Cities as organisms: Urban metabolism of the four main Danish cities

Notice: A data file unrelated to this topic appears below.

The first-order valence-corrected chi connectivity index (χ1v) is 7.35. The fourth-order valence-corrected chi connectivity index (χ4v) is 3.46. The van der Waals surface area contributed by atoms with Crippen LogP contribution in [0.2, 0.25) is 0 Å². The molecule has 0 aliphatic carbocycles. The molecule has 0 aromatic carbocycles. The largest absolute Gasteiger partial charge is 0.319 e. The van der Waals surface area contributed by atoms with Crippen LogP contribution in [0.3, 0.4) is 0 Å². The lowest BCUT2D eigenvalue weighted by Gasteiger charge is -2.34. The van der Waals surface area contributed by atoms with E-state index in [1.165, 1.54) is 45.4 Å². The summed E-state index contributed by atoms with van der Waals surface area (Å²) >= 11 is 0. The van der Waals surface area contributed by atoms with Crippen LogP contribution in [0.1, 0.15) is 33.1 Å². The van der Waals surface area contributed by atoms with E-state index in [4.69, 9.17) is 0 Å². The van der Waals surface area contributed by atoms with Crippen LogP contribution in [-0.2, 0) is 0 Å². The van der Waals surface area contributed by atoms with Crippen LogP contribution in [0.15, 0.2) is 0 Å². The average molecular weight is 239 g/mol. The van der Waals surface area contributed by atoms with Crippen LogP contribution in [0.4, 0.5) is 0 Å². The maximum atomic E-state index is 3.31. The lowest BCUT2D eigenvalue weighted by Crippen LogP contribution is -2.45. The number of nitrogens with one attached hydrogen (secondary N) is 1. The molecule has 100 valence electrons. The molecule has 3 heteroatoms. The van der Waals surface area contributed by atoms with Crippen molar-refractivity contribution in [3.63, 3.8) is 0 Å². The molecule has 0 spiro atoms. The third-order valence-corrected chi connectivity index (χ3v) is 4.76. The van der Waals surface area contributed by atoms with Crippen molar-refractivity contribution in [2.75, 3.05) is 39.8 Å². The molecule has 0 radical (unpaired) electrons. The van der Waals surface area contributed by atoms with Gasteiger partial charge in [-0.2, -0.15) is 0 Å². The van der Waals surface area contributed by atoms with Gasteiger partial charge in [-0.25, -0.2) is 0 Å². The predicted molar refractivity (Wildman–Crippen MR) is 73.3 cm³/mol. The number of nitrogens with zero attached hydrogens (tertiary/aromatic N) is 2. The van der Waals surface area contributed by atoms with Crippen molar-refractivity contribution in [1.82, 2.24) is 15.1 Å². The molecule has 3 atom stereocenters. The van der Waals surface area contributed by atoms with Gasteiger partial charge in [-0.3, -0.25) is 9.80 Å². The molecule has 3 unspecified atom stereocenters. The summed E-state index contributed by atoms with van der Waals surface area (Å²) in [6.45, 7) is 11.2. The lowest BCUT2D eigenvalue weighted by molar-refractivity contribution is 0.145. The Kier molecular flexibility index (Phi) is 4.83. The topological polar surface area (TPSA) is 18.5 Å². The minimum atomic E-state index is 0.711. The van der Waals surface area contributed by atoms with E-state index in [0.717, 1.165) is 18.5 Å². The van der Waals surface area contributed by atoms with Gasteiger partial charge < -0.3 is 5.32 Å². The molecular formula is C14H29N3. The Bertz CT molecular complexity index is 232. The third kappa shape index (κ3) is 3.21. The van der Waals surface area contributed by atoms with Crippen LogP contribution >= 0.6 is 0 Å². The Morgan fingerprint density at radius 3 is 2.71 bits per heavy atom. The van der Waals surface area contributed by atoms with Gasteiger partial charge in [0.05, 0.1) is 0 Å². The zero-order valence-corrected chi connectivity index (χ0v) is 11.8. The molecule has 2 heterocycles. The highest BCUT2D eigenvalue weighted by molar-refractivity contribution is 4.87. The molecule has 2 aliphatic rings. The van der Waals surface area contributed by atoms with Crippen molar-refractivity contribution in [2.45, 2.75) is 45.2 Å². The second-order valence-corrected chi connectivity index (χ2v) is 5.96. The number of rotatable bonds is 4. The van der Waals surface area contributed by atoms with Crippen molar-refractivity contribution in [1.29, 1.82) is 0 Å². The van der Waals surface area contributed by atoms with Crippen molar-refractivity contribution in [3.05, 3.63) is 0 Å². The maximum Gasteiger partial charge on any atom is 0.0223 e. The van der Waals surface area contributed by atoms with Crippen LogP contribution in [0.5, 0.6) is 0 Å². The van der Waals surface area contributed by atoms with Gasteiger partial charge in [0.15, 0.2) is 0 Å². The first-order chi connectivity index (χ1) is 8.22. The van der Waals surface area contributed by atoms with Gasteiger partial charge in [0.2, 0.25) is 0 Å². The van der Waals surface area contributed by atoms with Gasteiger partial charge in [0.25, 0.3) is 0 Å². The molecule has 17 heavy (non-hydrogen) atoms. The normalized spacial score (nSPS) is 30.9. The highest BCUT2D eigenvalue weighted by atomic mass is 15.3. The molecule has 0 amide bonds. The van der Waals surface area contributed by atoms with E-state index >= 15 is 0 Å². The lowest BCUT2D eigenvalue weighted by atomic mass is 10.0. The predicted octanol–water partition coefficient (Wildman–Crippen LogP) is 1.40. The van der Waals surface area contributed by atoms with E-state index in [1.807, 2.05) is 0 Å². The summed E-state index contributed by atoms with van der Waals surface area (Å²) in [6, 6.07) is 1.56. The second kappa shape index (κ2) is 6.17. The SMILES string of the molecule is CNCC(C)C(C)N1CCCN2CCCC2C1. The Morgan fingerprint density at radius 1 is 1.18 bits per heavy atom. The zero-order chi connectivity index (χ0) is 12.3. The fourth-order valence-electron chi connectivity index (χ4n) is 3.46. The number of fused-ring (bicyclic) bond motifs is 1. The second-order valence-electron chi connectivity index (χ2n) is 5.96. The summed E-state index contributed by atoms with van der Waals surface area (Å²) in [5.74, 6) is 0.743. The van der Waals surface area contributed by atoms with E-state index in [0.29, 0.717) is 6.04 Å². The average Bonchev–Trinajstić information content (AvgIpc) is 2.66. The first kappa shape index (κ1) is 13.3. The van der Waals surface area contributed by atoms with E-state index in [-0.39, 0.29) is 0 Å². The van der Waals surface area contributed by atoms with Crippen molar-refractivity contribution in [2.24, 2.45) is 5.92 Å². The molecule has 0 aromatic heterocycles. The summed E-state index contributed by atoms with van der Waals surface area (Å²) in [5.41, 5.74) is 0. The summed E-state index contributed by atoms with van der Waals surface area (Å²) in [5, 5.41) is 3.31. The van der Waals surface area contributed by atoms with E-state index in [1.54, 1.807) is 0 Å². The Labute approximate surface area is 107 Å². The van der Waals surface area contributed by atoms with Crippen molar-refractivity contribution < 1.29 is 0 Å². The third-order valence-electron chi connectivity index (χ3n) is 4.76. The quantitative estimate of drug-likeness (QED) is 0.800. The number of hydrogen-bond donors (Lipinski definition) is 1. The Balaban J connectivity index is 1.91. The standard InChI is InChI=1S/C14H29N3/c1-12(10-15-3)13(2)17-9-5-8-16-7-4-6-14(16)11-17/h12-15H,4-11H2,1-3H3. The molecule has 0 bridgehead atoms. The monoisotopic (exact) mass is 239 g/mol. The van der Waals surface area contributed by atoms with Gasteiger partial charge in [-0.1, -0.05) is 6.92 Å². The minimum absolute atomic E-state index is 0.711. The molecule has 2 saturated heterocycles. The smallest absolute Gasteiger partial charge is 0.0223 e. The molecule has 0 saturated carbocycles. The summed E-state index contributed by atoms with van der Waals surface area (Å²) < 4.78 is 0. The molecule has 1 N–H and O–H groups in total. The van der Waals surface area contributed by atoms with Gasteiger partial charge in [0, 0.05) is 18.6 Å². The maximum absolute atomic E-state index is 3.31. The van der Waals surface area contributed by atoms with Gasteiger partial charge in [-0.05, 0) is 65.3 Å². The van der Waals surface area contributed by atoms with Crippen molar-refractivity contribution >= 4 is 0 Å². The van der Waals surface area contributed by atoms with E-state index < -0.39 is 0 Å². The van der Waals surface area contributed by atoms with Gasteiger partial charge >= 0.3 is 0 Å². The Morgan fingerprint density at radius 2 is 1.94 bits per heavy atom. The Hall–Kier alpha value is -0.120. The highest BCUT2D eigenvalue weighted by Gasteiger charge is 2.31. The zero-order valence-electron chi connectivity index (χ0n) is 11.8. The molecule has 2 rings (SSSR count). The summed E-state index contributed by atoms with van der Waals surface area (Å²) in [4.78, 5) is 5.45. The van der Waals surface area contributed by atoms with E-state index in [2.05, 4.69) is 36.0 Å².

Cities are responsible for the majority of global resource use and greenhouse gas emissions. Urban metabolism, which mimics metabolism of organisms as both require material and energy to function and further generate waste and emissions, is a useful framework to analyze levels of sustainability of a city through quantification of material and energy flows it uses and discards. The present study quantifies and compares the metabolic patterns of the four main Danish cities, Copenhagen, Aarhus, Odense, and Aalborg, from 2010 and 2015. We found their inflows of energy, water, and food and outflows of greenhouse gas emissions, wastewater, municipal solid waste, and construction and demolition waste have downsized over the six years. Our results affirm the impact of relevant policy and regulations in urban sustainability, with Danish cities showing more sustainable metabolic patterns than other world megacities previously reported in the literature. They also indicate that urban metabolic patterns can be highly dependent on the role and services that a city offers to its surrounding region (as a multicellular organism). Further strengthening of policies and regulations on “cities for sustainability” (i.e., focus on the sustainability of the entire multicellular organism) instead of a sole focus on “sustainable city” (i.e., each cell aiming at being sustainable independently from the others) would be important.
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